Over the last few days, all American eyes seemed to be focused on the eclipse — well, not so much on the eclipse, but on quizzes, blogs, posts, and articles ballyhooing how the skies would turn dark, affected cities would fall into shadows, and animals would begin to behave erratically and bizarrely. The press had a field day depicting late August’s solar eclipse as one flip-flop away from the apocalypse!
Living outside of the corridor where the natural phenomenon was visible, I peeked outside my window around eclipse time, but found nothing but cloud cover and a bright afternoon. Even my cat — a feline who should have some notion of an atavistic time clock — napped through the solar showtime. Oh, well, we didn’t see the big sky show, but we did get to read all the big Facebook posts that were celebrating this once in a lifetime event.
If you’re like me, you love things that are rare — moments that happen briefly and then dissipate, presentations that pop up for a shining minute and then vanish to be treasured and recalled. However, what I really love most are moments that endure, that can be counted on, that are reliable and relatable. With that in mind, I welcome the annual release of American Girl’s BeForever character dolls.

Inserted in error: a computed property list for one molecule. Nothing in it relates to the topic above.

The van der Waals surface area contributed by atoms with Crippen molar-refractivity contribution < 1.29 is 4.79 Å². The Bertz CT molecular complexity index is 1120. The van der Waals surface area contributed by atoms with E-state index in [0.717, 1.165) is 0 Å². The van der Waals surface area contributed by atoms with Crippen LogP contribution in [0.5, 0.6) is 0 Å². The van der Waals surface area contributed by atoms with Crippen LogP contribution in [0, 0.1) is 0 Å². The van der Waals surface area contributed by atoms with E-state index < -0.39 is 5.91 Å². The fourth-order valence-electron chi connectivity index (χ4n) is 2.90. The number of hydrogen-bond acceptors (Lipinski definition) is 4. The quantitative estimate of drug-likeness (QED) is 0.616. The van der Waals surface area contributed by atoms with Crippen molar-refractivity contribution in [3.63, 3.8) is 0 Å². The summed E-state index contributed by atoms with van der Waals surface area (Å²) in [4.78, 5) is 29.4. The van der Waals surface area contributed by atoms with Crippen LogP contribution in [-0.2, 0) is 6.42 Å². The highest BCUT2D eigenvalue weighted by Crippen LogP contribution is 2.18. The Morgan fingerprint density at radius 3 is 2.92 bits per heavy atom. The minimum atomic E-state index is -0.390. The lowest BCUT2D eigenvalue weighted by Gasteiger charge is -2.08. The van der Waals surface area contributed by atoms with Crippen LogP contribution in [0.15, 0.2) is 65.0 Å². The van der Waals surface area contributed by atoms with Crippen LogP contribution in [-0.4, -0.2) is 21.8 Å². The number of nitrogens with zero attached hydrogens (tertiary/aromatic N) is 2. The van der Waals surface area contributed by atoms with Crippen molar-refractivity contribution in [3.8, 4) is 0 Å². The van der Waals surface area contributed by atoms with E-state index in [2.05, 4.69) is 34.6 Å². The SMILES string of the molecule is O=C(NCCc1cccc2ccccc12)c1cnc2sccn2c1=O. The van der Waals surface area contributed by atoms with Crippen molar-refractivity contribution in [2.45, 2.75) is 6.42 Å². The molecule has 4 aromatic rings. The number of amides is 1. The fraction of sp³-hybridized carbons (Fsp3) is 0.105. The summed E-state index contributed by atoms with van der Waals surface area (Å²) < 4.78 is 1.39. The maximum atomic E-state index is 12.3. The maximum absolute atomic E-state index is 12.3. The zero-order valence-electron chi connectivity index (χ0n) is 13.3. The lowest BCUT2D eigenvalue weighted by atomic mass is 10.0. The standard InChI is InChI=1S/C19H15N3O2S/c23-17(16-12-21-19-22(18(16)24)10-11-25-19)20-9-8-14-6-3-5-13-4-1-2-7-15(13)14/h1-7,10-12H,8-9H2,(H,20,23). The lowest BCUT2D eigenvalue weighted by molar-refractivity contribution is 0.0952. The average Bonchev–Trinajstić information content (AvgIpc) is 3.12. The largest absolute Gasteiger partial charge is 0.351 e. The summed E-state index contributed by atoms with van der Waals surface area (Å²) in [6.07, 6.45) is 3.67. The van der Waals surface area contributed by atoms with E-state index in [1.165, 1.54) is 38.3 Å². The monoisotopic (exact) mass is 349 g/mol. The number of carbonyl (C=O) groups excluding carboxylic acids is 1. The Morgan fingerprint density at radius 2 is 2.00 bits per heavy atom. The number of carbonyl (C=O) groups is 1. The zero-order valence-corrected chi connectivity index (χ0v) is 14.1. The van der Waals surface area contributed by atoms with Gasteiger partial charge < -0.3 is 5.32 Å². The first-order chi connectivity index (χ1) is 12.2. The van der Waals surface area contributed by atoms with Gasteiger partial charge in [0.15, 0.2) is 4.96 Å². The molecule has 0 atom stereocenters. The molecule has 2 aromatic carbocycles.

American Girl makes it a point to unveil dolls that key into significant moments of our history: incidents that might have happened in the blink of an eye, but have held an enduring, longstanding impact on us. Spanning the centuries since our country went from colony to world power, the doll choices are numerous. For August 2017, the doll company is studying Hawaii in 1941 — specifically the aftermath of December 7.
For history buffs, that is indeed a “day that will live in infamy,” as FDR correctly labeled it. The bombing of Pearl Harbor happened on that morning, and many Americans who weren’t even certain where Oahu and Hawaii were located became aware that the nation was under attack, and life would never be the same for them again.
The American Girl who is being saluted is fictional character Nanea Mitchell, who is nine years old and part of a close-knit Hawaiian family. Her father works at the naval base, which was bombed, and her grandparents run a market. Her older brother yearns to join the war effort, and her neighbors fear that the attack on Pearl Harbor might be just the first step of many that will squash their harmonious island paradise.
Katy Dickson, the president of American Girl, understands the connection of the past to the present — how elements of what has occurred before us continue to have a direct correlation to what we are achieving and accomplishing today.
“At its heart, our BeForever line is about building a bridge of understanding, helping girls today see the interconnectedness — the feelings, experiences, hopes, and dreams — that exists between themselves and girls from long ago,” she shared with us at the Doll Chronicles.
“We hope Nanea’s powerful story of resilience, responsibility to others, and contributing for the common good — or kokua, as it’s known in Hawaii — will resonate with girls and show them they have the power within to face the obstacles that come their way,” Dickson emphasized.